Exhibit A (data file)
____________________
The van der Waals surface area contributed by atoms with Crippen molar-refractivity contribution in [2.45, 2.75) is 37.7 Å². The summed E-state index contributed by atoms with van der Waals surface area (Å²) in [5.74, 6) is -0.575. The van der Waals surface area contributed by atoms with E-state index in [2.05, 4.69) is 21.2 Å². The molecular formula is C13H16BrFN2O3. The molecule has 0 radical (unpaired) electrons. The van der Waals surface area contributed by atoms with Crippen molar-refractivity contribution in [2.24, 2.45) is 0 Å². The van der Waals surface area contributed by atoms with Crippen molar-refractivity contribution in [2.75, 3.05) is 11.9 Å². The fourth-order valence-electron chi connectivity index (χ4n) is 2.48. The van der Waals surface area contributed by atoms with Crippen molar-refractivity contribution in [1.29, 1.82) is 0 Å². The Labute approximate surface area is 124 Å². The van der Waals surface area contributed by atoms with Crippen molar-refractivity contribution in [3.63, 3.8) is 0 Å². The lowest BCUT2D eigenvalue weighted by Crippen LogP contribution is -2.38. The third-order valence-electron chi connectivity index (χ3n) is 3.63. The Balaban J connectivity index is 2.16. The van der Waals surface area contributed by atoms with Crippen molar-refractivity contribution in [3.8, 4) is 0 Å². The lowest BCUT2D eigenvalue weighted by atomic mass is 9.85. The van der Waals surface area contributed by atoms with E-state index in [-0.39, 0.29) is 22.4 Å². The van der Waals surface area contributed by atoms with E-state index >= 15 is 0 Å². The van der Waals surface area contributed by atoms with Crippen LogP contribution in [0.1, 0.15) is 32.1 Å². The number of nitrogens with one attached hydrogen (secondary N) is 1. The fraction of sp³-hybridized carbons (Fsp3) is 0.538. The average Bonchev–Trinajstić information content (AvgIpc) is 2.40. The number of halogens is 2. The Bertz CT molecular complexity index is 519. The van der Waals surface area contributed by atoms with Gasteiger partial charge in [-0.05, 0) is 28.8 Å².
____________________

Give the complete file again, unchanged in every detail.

The van der Waals surface area contributed by atoms with Crippen molar-refractivity contribution in [2.45, 2.75) is 37.7 Å². The summed E-state index contributed by atoms with van der Waals surface area (Å²) in [5.74, 6) is -0.575. The van der Waals surface area contributed by atoms with E-state index in [2.05, 4.69) is 21.2 Å². The molecular formula is C13H16BrFN2O3. The molecule has 0 radical (unpaired) electrons. The van der Waals surface area contributed by atoms with Crippen molar-refractivity contribution in [2.24, 2.45) is 0 Å². The van der Waals surface area contributed by atoms with Crippen molar-refractivity contribution in [2.75, 3.05) is 11.9 Å². The fourth-order valence-electron chi connectivity index (χ4n) is 2.48. The van der Waals surface area contributed by atoms with Crippen molar-refractivity contribution in [1.29, 1.82) is 0 Å². The Labute approximate surface area is 124 Å². The van der Waals surface area contributed by atoms with Crippen molar-refractivity contribution in [3.63, 3.8) is 0 Å². The lowest BCUT2D eigenvalue weighted by Crippen LogP contribution is -2.38. The third-order valence-electron chi connectivity index (χ3n) is 3.63. The Balaban J connectivity index is 2.16. The van der Waals surface area contributed by atoms with Crippen molar-refractivity contribution in [3.8, 4) is 0 Å². The lowest BCUT2D eigenvalue weighted by atomic mass is 9.85. The van der Waals surface area contributed by atoms with E-state index in [-0.39, 0.29) is 22.4 Å². The van der Waals surface area contributed by atoms with E-state index >= 15 is 0 Å². The van der Waals surface area contributed by atoms with Crippen LogP contribution in [0.1, 0.15) is 32.1 Å². The number of nitrogens with one attached hydrogen (secondary N) is 1. The fraction of sp³-hybridized carbons (Fsp3) is 0.538. The average Bonchev–Trinajstić information content (AvgIpc) is 2.40. The number of halogens is 2. The Bertz CT molecular complexity index is 519. The van der Waals surface area contributed by atoms with Gasteiger partial charge in [-0.05, 0) is 28.8 Å².